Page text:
Why it matters: The NFL handled this situation well. However, in order to thrive in the long-term, they need to look at the overall safety of the sport and how to better protect players — and to make sure audiences understand the steps being taken.

How hotels are adjusting to a different kind of business traveler

The pandemic travel rebound isn’t happening evenly. Small and medium business travel — think travel nurses, high-end construction crews and salespeople — has returned to 80% of prepandemic levels. Meanwhile, travel from multi-national corporations is back to just 61% of what it was before the pandemic, according to a report in the Wall Street Journal.

This is especially a boon to extended-stay hotels in small and medium-sized American cities. And hotel companies are adapting to the new demand.

As WSJ reports:

Ryan Bushby, 41 years old, noticed these sorts of changes at the Best Western in Milpitas, Calif., where he has been staying most weeknights while working at a construction site in the Bay Area.

The hotel bar, previously stocked with IPAs and craft beers, now serves Coors Light on tap. The kitchen has changed its hours to accommodate guests who work the night shift.

“From the way this hotel really puts everything together, you can tell, they honestly cater to us, skilled labor or craft-type people,” said Mr. Bushby, from Ukiah, Calif., who stays at the hotel during the week while working for Granite Construction Inc.

Why it matters: The world isn’t returning to exactly how it was before the pandemic, but that’s just a new opportunity for businesses ready to pivot. Look at your customer base: how has it changed since the pandemic? More importantly, how are you communicating that new kinds of customers are welcome with you? What’s the equivalent of putting a favorite beer on tap in your organization?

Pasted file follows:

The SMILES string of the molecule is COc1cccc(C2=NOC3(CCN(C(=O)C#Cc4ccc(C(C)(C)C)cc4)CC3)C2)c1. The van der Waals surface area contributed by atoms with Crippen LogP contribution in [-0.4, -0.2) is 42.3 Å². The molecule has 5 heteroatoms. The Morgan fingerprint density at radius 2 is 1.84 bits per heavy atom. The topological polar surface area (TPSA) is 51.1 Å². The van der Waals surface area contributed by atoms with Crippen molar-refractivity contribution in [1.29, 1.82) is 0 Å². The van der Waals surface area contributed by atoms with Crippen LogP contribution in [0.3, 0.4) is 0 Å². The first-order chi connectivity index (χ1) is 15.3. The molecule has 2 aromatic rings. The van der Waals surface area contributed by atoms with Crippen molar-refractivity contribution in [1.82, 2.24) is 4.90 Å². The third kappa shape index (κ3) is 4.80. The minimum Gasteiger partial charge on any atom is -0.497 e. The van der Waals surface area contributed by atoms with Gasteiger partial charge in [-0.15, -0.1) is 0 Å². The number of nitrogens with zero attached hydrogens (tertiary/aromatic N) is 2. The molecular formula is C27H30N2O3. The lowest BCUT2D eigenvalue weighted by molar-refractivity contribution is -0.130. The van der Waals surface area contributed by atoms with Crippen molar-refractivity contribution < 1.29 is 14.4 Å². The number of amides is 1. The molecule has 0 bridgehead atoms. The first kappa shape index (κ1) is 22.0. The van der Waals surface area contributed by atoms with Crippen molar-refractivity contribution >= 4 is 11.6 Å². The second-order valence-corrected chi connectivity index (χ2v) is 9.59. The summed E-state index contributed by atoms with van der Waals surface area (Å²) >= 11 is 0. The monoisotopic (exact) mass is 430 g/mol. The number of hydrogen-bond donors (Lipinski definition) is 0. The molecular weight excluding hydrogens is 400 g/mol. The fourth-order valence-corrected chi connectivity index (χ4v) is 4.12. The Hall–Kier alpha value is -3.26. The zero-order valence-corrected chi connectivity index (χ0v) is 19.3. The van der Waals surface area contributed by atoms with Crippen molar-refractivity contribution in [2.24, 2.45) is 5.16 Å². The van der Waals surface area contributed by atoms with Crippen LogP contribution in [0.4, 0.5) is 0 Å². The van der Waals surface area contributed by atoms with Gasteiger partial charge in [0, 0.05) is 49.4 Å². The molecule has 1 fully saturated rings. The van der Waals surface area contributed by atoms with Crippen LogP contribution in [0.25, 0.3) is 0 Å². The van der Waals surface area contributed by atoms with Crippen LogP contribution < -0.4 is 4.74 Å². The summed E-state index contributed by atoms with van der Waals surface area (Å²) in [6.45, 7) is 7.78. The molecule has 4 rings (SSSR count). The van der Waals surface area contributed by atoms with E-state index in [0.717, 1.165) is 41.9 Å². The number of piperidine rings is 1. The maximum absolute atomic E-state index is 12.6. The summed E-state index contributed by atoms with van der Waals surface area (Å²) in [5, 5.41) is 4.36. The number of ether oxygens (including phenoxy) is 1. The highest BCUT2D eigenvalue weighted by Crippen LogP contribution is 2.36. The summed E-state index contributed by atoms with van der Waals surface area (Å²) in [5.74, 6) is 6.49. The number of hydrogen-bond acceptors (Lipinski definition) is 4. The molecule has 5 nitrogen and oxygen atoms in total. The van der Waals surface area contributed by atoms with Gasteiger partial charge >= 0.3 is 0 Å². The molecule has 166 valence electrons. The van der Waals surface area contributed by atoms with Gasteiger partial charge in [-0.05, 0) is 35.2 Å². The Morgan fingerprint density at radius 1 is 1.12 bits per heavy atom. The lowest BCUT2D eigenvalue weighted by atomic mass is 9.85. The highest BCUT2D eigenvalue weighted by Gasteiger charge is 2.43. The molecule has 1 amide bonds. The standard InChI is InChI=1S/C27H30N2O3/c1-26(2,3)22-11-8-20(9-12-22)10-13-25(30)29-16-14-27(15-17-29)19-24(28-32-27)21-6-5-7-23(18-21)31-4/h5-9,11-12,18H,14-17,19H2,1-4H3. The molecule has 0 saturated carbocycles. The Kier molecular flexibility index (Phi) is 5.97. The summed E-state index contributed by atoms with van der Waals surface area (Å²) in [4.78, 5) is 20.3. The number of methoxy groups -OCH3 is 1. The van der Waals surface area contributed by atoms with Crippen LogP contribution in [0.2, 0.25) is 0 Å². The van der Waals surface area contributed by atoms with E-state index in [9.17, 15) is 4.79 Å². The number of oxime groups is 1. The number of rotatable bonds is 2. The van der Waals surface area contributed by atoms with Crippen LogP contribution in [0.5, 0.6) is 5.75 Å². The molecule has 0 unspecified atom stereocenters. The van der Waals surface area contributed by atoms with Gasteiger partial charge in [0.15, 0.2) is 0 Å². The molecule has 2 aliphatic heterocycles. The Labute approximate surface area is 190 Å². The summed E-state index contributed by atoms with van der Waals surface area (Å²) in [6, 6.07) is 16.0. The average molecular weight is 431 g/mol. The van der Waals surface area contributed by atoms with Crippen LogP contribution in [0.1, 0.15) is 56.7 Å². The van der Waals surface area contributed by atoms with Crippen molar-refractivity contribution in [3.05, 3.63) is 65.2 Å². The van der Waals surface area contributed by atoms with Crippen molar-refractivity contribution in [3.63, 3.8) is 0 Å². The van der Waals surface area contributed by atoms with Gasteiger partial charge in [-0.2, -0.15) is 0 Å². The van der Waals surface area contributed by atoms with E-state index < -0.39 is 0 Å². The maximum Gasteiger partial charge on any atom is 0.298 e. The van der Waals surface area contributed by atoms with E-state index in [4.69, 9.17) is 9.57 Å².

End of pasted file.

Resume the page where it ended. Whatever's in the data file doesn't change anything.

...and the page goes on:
Elon Musk argues no one listens to his tweets

Elon Musk is being sued over a tweet — this time in his capacity as leader of Tesla.

The case revolves around tweets made in 2018 (long before Musk purchased Twitter) where he discussed potentially taking the company private. This led the stock on a roller coaster journey when Tesla did not go private, and a group of investors are now suing.

As the New York Times reports, Musk said in court Friday that no one would have acted on his tweets.

“Just because I tweet something, doesn’t mean people believe it or act accordingly. The causal relationship is clearly not there simply because of a tweet.”

Musk further blamed the “character limitation” (that’s 280 characters, of course) for why he couldn’t give more detailed information about the potential transaction.

Why it matters: Whatever the court decides, it’s clear that tweets do have an impact on the stock market. Researchers found that when former President Donald Trump tweeted a lot in office, the stock market tended to go down. Additionally, Eli Lilly’s stock price fell 4% after a hoax tweet claimed the company would offer insulin for free.

This is yet another reminder that what happens on any social media can and does affect your bottom line — and can have legal ramifications. This is a good time to renew your relationship with your legal department to make sure you’re working together to offer the best possible information on all your channels in a way that’s clear and accurate.

Allison Carter is executive editor of PR Daily. Follow her on Twitter or LinkedIn.